Dolley Madison Level AwardHave you ever wondered how the Level Awards got their names? Each award is named after a person (or people) who have made a positive impact on our country.
Hello, my name is Dolley Madison. I was born on May 20, 1768 to John and Mary Payne, Virginia farmers.
We moved to Philadelphia when I was a teen. I was tall with black hair, white skin and rosy cheeks and I combined a pleasant appearance with a loving and lively demeanor. I had a great number of suitors, but I was not quick to commit. Eventually, in 1790, one suitor, John Todd won my hand and we were married.
Todd was not only a lawyer, but a loving and generous husband to me. Todd even helped my family in their financial difficulties as my father's business failed and he later died. We were blessed with two sons. Yet the new baby was just a few months old when Philadelphia was stricken by an epidemic of yellow fever. Though the family tried to escape the disease, Todd became ill and died shortly after. Both myself and the baby also caught the disease. Thankfully, I recovered but sadly my baby did not.
I was in a state of mourning for quite a long time, but I knew I needed to go on with a new life. In 1794 I was introduced to Congressman James Madison from Virginia. Madison was 42 but he still was interested in me (I was only 26). I was not ready to get married again, and it took quite a bit of convincing for me to marry him. Even General and Mrs. George Washington tried to help persuade me to marry James. I finally accepted, we were married in September, 1794 and then quickly returned to Philadelphia because Congress was in session. I entered a lively social routine of dinners, balls, and receptions where I tried to present myself with poise and charm. James and I enjoyed three more congressional terms in Philadelphia before he retired from Congress and we moved to Montpelier, James’ Virginia farm. We remained in Virgini for four years until the new President Thomas Jefferson appointed James as Secretary of State. We returned to public life in 1801 but this time, in the new Federal City of Washington, it was very exciting!
I loved being a hostess and society leader. I was once described as possessing “Unassuming dignity, sweetness, grace. It seems to me that such manners would disarm envy itself and conciliate even enemies.” I was also able to assist at the White House when widower Thomas Jefferson welcomed me as hostess at an occasional state affair. Aside from my entertaining duties, I was also encouraging and advising young women relatives and friends as they entered society and sought a good marriage. I am proud to say that I was particularly successful when two of my sisters married well – one to a congressman and the other a Supreme Court Justice.
In 1809, when James was elected president, I entered the next phase of my life. I began to preside over official events as First Lady. I ran the White House receptions in such a way, that they attracted many visitors, particularly since the president’s house was a public building and open to any caller. Not only did these visitors keep me busy, but I also decorated the White House, developed a social schedule of dinners and receptions that was fitting for the President’s Home, returned as many calls as I could and managed a large staff. Whew, it was tiring, but exciting and fulfilling at the same time.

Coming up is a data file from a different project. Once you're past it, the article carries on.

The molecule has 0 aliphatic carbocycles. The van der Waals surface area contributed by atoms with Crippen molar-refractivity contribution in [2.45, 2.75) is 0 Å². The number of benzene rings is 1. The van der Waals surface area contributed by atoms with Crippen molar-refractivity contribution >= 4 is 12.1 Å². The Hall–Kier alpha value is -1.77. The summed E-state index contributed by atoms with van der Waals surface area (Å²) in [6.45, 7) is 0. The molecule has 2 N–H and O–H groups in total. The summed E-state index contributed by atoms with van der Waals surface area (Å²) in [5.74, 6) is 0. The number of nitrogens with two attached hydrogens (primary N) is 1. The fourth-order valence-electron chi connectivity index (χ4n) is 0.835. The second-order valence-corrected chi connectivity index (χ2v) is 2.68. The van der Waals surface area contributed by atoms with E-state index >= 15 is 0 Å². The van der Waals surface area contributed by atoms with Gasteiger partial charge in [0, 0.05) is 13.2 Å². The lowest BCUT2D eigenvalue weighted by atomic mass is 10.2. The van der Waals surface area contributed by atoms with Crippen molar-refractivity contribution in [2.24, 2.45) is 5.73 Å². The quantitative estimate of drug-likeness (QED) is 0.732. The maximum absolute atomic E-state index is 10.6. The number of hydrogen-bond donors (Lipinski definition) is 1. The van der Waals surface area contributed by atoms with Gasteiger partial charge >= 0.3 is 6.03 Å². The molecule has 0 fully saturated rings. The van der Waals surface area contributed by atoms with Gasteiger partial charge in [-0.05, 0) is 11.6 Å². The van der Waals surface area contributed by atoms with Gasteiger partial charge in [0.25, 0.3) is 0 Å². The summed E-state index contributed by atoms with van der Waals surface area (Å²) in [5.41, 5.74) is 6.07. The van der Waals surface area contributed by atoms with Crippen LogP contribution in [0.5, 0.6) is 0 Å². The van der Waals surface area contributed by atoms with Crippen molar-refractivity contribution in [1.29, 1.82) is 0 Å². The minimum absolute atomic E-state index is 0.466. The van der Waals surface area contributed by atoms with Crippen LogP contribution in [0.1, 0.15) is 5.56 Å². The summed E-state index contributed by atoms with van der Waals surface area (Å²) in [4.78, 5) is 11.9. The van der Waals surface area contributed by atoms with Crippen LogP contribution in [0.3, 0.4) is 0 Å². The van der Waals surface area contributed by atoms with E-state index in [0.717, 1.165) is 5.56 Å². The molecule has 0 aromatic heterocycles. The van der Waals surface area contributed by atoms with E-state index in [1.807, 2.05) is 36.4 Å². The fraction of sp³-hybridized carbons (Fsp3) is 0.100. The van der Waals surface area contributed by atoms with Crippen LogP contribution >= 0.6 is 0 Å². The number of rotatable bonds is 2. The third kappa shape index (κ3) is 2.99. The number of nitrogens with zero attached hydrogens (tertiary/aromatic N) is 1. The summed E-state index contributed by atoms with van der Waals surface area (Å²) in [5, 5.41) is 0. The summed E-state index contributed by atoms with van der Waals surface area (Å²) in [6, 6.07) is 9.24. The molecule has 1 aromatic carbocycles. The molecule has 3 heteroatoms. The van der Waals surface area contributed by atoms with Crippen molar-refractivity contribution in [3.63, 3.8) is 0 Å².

James was re-elected in 1812, and we remained in the White House. The War of 1812 had been raging for some months when finally Washington itself was threatened by a British invading force. As they came nearer, James and several cabinet members hurried out to inspect the city’s defenses, leaving a small force to defend me and the White House. As the invaders neared, James sent me a note to evacuate. I told my sister of the efforts to secure national treasures by saying; “I have pressed as many cabinet papers into trunks as to fill one carriage; our private property must be sacrificed, as is it impossible to procure wagons for its transportation…” Later, “our kind friend, Mr. Carroll, [had] come to hasten my departure and [was] in a very bad humor with me because I insist[ed] on waiting until the large picture of Gen. Washington [was] secured, and it require[d] to be unscrewed from the wall. This process was found too tedious for these perilous moments; I [had to] order the frame to be broken and the canvas taken out; it [was] done – and the precious portrait placed in the hands of two gentlemen of New York for safekeeping. And now, dear sister, I must leave this house, or the retreating army will make me prisoner in it by filling the road I am directed to take…”
I eventually reached safety and was able to join James. Unfortunately the British burned many public buildings, including the White House. In 1817, we retired to Montpelier and I remained there for nearly 20 years. We continued to receive a steady stream of visitors, and I tried to remain a charming but very practically-minded homeowner.
During the next ten years, I lived in Washington as society icon, but I actually struggled with debt and lived in genteel poverty. As I grew older, I was baptized and confirmed at the Episcopal church I attended. I died on July 12, 1849, and my funeral brought such honors and attendance than had been seen in Washington for many years.
My courage and poise in securing an important portrait won widespread admiration from soldiers as well as history. I also experienced the loving respect and honor derived from a happy marriage and being remarkable member of the nation’s Founding Fathers. I hope you too can be a courageous woman that makes everyone who walks through her doorway feel welcome and loved.
Adapted from information found on historyswomen.com.